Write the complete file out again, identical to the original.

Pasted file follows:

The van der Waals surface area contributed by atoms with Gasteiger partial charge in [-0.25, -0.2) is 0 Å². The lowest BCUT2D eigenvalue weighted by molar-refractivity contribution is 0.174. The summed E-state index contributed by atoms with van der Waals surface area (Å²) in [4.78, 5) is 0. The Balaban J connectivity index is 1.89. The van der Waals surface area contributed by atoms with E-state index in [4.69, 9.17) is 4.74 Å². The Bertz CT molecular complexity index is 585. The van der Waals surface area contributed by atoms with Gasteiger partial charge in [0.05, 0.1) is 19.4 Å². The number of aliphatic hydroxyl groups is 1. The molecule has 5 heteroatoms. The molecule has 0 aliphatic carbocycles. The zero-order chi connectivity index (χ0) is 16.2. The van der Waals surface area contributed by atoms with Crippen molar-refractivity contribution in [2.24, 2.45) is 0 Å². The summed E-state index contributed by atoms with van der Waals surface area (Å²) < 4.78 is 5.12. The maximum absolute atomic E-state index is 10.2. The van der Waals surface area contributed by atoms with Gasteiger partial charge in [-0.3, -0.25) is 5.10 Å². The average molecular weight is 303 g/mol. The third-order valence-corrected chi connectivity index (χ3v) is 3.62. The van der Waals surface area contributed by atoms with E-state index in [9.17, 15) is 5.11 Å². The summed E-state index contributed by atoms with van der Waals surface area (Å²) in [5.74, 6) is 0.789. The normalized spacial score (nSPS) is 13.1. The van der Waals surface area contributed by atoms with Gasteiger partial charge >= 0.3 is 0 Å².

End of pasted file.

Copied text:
The van der Waals surface area contributed by atoms with Gasteiger partial charge in [-0.25, -0.2) is 0 Å². The lowest BCUT2D eigenvalue weighted by molar-refractivity contribution is 0.174. The summed E-state index contributed by atoms with van der Waals surface area (Å²) in [4.78, 5) is 0. The Balaban J connectivity index is 1.89. The van der Waals surface area contributed by atoms with E-state index in [4.69, 9.17) is 4.74 Å². The Bertz CT molecular complexity index is 585. The van der Waals surface area contributed by atoms with Gasteiger partial charge in [0.05, 0.1) is 19.4 Å². The number of aliphatic hydroxyl groups is 1. The molecule has 5 heteroatoms. The molecule has 0 aliphatic carbocycles. The zero-order chi connectivity index (χ0) is 16.2. The van der Waals surface area contributed by atoms with Crippen molar-refractivity contribution in [2.24, 2.45) is 0 Å². The summed E-state index contributed by atoms with van der Waals surface area (Å²) < 4.78 is 5.12. The maximum absolute atomic E-state index is 10.2. The van der Waals surface area contributed by atoms with Gasteiger partial charge in [-0.3, -0.25) is 5.10 Å². The average molecular weight is 303 g/mol. The third-order valence-corrected chi connectivity index (χ3v) is 3.62. The van der Waals surface area contributed by atoms with E-state index in [9.17, 15) is 5.11 Å². The summed E-state index contributed by atoms with van der Waals surface area (Å²) in [5.74, 6) is 0.789. The normalized spacial score (nSPS) is 13.1. The van der Waals surface area contributed by atoms with Gasteiger partial charge >= 0.3 is 0 Å².